How To Improve Your Conversations With Neuroscience

So—it looks like your presentation is ready to go. You’ve got a great topic, stunning visuals, a few charismatically-worded talking points, and even statistics to back it all up. Unfortunately, such preparedness doesn’t guarantee your audience will actually remember your message. In a world where distractions are everywhere, content volume is high, and competition is stiff, staying on people’s minds long after a conversation is over can seem nearly impossible. 

In our webinar this week, cognitive scientist, published author, and frequent keynote speaker, Dr. Carmen Simon offered some incredible insights for more memorable conversations. With the help of this David Thoreau quote:  “I had three chairs in my house - one for solitude, one for friendship, and one for society,” Carmen broke down the science behind how we can make our conversations more memorable.

In this post, we take a closer look at these three chairs and how they can help you stay on your audience's mind:

Chair #1: Solitude

As Carmen says, the brain will forget about 90% of what’s shared in a conversation after about two days. To make matters worse, the 10% that is remembered varies from person to person.

In order to take control of what people remember, she suggests making sure you’re taking some time alone to sit and think about what it is you want to be remembered for. Solitude and reflection enables you to become comfortable with yourself and your messages, and is just as important for extroverts as it is for introverts. 

Once you’ve defined the very core of your message, be sure your presentation repeats it at every opportunity. 

Chair #2: Friendship 

Conversations aren’t just for presenting information; they’re for establishing and sustaining a relationship. Approach your next presentation with the mindset of developing a friendship with your audience members and chances are you’ll have an easier time overcoming today’s common communication challenges.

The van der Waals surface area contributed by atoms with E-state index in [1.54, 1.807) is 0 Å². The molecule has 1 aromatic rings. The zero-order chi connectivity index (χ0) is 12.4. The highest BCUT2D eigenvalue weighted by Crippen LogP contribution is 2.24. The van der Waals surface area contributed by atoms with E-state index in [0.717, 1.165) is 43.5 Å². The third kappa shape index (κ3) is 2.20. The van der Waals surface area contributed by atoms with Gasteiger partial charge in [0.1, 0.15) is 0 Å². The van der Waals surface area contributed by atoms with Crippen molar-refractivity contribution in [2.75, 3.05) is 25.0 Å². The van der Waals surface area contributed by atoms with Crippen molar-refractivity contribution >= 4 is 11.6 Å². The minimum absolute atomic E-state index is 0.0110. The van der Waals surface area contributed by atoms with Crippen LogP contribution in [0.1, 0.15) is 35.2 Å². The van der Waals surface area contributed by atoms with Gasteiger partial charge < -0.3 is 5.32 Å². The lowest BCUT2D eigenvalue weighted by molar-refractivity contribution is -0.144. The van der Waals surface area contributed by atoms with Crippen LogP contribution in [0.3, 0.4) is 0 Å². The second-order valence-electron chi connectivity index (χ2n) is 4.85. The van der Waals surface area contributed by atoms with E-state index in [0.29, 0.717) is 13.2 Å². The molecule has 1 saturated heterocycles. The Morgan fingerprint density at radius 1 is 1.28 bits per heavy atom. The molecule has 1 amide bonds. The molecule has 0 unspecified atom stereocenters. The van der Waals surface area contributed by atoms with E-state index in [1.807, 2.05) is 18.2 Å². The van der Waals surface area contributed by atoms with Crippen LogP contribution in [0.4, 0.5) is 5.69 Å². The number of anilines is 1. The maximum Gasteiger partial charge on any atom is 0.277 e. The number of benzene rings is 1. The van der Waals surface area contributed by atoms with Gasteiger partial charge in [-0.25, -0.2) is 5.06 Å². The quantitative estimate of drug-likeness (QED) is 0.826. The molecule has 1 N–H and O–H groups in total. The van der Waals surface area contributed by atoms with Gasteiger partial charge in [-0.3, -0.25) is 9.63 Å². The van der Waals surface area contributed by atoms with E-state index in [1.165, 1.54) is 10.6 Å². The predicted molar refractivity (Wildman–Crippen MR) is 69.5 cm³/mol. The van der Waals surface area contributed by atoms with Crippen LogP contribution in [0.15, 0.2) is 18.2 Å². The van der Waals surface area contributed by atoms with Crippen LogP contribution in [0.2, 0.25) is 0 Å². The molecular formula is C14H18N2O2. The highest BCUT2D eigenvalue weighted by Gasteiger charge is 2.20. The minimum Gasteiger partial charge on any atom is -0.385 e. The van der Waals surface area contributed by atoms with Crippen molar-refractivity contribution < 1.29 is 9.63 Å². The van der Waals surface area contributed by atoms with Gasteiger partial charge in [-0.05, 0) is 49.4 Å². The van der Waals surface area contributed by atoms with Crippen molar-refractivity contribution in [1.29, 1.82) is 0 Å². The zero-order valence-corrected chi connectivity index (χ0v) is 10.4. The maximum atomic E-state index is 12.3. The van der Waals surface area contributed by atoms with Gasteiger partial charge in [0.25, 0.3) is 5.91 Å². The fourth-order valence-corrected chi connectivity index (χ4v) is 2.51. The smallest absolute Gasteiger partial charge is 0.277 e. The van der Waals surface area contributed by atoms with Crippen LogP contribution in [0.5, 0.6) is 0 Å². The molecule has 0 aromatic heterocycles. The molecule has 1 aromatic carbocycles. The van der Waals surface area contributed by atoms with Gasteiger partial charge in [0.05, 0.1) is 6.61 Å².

For example, the term “phubbing” means to maintain eye contact while texting. These days, even when people agree to be a part of a conversation with you, they still bring their phones along. Carmen recommends keeping people’s brains focused by switching up the stimuli frequently: go from a statement to a question; from simply speaking to sharing the presentation; from controlling the presentation to allowing the audience to interact with it (we call this conversational presenting). The more frequently you switch it up, the harder it will be for the brain to look for stimulation elsewhere (and the more back and forth, the more genuine the connection). 

Chair #3: Society 

One of the reasons traditional presenting may be more appealing than conversations is because creating a formal presentation implies that we can edit and retouch. In the end, we present clean and almost perfect versions of ourselves, which feels less risky than the messy and potentially demanding nature of conversations.  

However, we live in an age where when people make mistakes they can never be erased. It’s virtually impossible to delete something from the Internet (see politicians for example). What’s interesting is that Carmen actually advocates for embracing this reality. She explains that, “some of the best moments of a conversation will happen when you make mistakes together.”

Allow space in your presentation for your audience to add their own voice—to be vulnerable and honest. The stronger the emotion associated with the presentation, the stronger the memory of it. 

If being a better presenter or conversationalist in general is something you’re interested, we definitely recommend filling out the form below to watch Carmen’s webinar and see first hand how she involves her own audience.

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